The final grouping is one that I feel should actually go under the catching category, but quantifying it remains more elusive. It would encompass all the little things that a catcher can do in order to generate more strike calls. Generally, people refer to this as framing. The goal is to use whatever combination of skill, cajoling or repetition is possible to get an umpire to call a borderline pitch a strike.
People around the net routinely vilified Kenji Johjima for his framing abilities. Personally, I felt it had more to do with a personal bias against him then about anything tangible. Those same people typically lauded Rob Johnson, perhaps only as a reaction to Johjima, for his apparently superb capacity to gather more strike calls.
As I am well known to say, hogwash to subjective statements! Let us get some data in here! Keep reading for more than you probably wanted.
If Rob Johnson actually was so much better at framing pitches than Kenji Johjima then people making that statement should have no worries that the evidence supporting that would be apparent, right? Given the level of vitriol hurled at Johjima's catching style, and the subsequent amount of love heaped on Rob Johnson for his ability, it should be obvious in the data. Before any knuckleheads drag it out, no, I am not talking about the cERA statistic as typically presented.
There are many problems with that statistic. Going over them is a waste of time, but keeping in mind that catchers do not catch the same amount of pitches from each pitcher is the big one. After all, you can put the greatest frame in the world on a Carlos Silva pitch and it does nothing to detract from the fact that Carlos Silva threw it. And a masterpiece from Felix Hernandez can stand by itself.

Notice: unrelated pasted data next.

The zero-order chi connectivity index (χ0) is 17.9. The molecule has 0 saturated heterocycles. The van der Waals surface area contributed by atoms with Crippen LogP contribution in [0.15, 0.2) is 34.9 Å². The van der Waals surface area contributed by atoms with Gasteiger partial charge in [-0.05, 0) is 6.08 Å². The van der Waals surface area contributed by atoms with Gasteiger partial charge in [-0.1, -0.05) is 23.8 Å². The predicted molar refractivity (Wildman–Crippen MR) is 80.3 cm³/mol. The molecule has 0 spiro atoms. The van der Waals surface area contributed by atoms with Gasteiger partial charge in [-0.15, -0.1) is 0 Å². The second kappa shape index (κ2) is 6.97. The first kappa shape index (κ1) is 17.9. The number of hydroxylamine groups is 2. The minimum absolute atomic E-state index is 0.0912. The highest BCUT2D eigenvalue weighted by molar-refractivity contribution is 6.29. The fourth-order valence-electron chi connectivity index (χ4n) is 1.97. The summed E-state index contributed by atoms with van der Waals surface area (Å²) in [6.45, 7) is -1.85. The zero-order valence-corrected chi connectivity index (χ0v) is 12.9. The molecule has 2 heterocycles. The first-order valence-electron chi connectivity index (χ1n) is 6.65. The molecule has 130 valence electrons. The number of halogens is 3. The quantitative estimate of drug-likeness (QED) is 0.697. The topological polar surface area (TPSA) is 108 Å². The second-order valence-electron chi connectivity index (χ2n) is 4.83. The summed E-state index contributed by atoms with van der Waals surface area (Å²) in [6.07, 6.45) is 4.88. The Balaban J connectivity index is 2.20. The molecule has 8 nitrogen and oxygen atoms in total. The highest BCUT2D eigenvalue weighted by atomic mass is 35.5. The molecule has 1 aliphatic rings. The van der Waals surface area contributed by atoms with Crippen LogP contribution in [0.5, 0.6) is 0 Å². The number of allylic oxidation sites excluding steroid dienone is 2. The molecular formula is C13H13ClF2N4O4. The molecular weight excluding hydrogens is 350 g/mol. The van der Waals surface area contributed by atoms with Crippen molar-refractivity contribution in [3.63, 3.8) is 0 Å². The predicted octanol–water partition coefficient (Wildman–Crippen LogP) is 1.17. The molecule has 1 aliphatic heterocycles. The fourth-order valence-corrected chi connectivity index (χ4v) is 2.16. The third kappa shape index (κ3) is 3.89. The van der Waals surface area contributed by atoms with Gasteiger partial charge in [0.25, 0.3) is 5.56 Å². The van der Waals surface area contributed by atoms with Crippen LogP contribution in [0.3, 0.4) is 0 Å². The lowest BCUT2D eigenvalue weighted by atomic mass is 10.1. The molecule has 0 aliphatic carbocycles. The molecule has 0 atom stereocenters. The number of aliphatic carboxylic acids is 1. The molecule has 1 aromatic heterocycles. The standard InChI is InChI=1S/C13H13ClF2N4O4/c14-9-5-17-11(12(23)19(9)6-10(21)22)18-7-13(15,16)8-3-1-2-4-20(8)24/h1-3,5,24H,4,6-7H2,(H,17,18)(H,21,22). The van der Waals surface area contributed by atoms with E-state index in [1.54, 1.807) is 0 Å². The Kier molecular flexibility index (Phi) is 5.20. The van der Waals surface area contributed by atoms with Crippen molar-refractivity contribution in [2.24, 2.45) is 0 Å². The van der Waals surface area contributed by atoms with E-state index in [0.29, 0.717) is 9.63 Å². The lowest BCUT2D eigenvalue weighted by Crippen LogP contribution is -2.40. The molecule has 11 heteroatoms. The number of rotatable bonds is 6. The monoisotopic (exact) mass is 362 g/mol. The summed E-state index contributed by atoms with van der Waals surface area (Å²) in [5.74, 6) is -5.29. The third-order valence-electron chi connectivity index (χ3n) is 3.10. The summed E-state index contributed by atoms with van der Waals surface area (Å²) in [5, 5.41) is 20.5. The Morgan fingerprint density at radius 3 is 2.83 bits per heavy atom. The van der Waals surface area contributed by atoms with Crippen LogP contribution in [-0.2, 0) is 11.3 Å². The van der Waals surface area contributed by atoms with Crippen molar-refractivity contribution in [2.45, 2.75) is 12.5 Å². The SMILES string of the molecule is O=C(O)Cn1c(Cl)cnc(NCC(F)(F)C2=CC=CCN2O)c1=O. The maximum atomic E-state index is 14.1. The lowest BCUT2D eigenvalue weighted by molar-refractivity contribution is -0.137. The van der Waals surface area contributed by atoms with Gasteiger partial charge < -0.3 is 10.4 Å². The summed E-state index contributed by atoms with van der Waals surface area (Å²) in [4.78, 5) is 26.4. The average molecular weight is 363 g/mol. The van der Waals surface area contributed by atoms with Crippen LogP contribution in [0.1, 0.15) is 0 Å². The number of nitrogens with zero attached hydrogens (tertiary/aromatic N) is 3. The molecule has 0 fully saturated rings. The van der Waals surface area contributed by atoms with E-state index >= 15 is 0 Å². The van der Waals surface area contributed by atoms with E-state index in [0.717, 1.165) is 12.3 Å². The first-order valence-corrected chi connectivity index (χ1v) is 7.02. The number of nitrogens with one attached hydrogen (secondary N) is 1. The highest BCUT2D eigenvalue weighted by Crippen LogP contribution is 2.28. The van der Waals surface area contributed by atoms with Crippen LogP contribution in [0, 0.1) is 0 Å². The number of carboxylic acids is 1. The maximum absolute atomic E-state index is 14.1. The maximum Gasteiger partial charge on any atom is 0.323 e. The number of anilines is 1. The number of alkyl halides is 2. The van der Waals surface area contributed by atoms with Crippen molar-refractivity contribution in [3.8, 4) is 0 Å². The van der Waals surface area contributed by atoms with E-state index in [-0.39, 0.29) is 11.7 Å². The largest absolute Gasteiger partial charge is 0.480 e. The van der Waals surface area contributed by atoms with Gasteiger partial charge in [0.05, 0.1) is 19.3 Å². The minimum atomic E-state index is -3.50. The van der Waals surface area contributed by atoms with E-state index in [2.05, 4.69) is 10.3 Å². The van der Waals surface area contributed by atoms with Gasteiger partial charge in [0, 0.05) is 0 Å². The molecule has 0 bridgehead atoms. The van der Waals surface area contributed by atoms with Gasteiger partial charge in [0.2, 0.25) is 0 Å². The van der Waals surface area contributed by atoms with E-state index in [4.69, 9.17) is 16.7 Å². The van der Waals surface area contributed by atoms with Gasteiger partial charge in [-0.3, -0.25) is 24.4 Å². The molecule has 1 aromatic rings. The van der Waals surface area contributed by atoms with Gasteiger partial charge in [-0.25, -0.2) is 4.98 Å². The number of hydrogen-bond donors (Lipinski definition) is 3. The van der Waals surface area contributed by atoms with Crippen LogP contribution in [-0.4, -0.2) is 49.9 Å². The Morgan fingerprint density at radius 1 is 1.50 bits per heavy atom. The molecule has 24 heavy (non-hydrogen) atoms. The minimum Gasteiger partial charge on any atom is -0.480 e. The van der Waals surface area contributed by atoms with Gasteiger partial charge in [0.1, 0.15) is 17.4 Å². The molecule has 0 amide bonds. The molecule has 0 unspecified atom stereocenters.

I am writing of data pertaining to the actual question in hand; did Rob Johnson frame pitches in a better manner than Kenji Johjima did? Was he better at getting pitches called a strike? Critics of Johjima loved to state that he was terrible at getting the low strike called because of his style of dropping his glove downward after receiving. Ergo, if I were to plot every pitch caught by each catcher, there should be a clear difference. The mind, and its selective memory, a powerful thing be.
Below is such a plot for Kenji Johjima. It is every pitch caught by Johjima in 2009, recorded by Pitch F/X, which the batter took. The red dots represent called strikes, the blue dots, called balls.
I have zoomed in on the important part of the plot; everything outside the zone was an obvious ball. The black box represents a rough approximation of the rulebook strike zone. The grouping of red dots in relation to that zone is not surprising. Several studies of umpire tendencies have shown that they call the strike zone a few inches wider than the actual plate. The width of the zone portrayed here is already wider, stretching an extra inch each way in order to account for "the black." In reality, it appears that pitchers get about two extra inches to each side.
Now, if this were a TV broadcast, this report would be awful because I have given the critics the sound bite they crave right at the start. I will make it even worse in a few sentences since this is text and I get to indulge in sarcasm. Look at the bottom of the strike zone. Do you see all those blue dots? They were right! Johjima consistently costs his pitches the low strike!
That statement is the victim of a classic lack of context. Before anyone trumpets victory, Johjima needs to be compared directly to Rob Johnson. Below is the same plot, under the same constrictions, for Rob Johnson.
Rob Johnson doesn't get the low strike either! Thank you, human umpires. In addition to umpires typically calling a bigger zone on the horizontal axis, they also frequently call the zone too small on the vertical axis. As illustrated, the strike zone should be taller than it is wider. In reality, it is wider (roughly 22 inches) than it is tall (roughly 18 inches).
Time for a quick tangent. Doesn't it appear that Rob Johnson caught against many more left-handed batters then Kenji Johjima? There are certainly a lot more pitches located on the left-handed side of the strike zone. As it turns out, Kenji caught a fraction (less than 1%) more lefty batters.